Although no one knows for sure exactly where and when surfing began, there is no doubt that over the centuries the ancient sport of “heʻe nalu” (wave sliding) was perfected, if not invented, by the kings and queens of Hawaiʻi, long before the 15th century AD.
“Surf-riding was one of the most exciting and noble sports known to the Hawaiians, practiced equally by king, chief and commoner. It is still to some extent engaged in, though not as formerly, when it was not uncommon for a whole community, including both sexes, and all ages, to sport and frolic in the ocean the livelong day.” (Malo)
One of the early (if not first) written descriptions of surfing in Hawaiʻi (Kealakekua Bay:) “The surf, which breaks on the coast round the bay, extends to the distance of about one hundred and fifty yards from the shore ….”
“Whenever, from stormy weather, or any extraordinary swell at sea, the impetuosity of the surf is increased to its utmost height, they choose that time for this amusement … twenty or thirty of the natives, taking each a long narrow board, rounded at the ends, set out together from the shore.”
“… As soon as they have gained … the smooth water beyond the surf, they lay themselves at length on their board, and prepare for their return. … their first object is to place themselves on the summit of the largest surge, by which they are driven along with amazing rapidity toward the shore. …”
“The boldness and address with which we saw them perform these difficult and dangerous manoeuvres, was altogether astonishing, and is scarcely to be credited.” (The Three Voyages of Captain James Cook Round the World, Vol. VII, 3rd Voyage, March 1779, pp 134-135)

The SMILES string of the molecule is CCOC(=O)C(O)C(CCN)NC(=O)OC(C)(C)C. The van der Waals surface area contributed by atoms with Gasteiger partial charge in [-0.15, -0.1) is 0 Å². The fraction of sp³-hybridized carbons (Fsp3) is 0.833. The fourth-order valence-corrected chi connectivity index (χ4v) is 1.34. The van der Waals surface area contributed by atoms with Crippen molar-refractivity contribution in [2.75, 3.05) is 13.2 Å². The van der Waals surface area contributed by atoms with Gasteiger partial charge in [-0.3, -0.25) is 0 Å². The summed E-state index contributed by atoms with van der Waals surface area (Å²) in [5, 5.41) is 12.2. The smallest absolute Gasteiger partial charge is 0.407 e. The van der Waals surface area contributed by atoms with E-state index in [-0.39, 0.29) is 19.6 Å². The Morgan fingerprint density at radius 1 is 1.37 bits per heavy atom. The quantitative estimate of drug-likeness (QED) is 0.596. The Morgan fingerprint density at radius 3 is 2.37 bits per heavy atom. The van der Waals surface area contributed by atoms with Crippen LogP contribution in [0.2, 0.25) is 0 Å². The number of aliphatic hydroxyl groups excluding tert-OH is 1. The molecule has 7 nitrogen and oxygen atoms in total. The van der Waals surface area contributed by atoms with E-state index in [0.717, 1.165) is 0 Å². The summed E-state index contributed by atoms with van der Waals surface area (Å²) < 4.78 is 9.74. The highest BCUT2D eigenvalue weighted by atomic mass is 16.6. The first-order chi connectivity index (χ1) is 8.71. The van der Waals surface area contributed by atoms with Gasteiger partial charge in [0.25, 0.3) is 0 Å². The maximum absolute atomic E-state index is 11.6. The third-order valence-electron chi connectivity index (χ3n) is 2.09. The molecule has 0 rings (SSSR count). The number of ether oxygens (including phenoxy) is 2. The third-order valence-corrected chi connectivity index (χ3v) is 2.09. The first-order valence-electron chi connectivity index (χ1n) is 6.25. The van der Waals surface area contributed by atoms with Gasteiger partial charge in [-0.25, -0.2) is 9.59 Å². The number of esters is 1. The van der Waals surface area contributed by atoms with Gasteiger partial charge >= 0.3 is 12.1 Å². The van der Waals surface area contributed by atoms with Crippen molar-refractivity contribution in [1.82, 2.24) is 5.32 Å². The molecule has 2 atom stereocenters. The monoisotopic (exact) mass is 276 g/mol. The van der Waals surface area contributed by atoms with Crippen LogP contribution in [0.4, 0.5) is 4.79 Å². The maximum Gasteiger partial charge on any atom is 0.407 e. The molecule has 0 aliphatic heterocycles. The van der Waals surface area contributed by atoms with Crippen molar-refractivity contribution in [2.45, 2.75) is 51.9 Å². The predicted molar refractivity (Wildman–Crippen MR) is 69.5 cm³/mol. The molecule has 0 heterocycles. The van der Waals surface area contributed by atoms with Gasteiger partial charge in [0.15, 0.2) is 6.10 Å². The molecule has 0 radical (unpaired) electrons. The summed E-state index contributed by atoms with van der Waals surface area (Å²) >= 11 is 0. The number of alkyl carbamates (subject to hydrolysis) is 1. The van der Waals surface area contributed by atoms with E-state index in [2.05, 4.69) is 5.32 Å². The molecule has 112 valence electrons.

“The surf-riders, having reached the belt of water outside of the surf, the region where the rollers began to make head, awaited the incoming of a wave, in preparation for which they got their boards under way by paddling with their hands until such time as the swelling wave began to lift and urge them forward.” (Malo)
“(T)hey resorted to the favorite amusement of all classes – sporting on the surf, in which they distinguish themselves from most other nations. In this exercise, they generally avail themselves of the surf-board, an instrument manufactured by themselves for the purpose.” (Bingham)
“The inhabitants of these islands, both male and female, are distinguished by their fondness for the water, their powers of diving and swimming, and the dexterity and ease with which they manage themselves, their surf-boards and canoes, in that element.” (Bingham)
One reporter on an early OR&L rail ride wrote a glowing story of the railroad trip to Waiʻanae at its opening on July 4, 1895: “For nine miles the road runs within a stone’s throw of the ocean and under the shadow of the Wai‘anae Range.”
“With the surf breaking now on the sand beach and now dashing high on the rocks on one side, and with the sharp craigs and the mountains interspersed with valleys on the other, patrons of the road are treated to some of the most magnificent scenery the country affords.” (Cultural Surveys)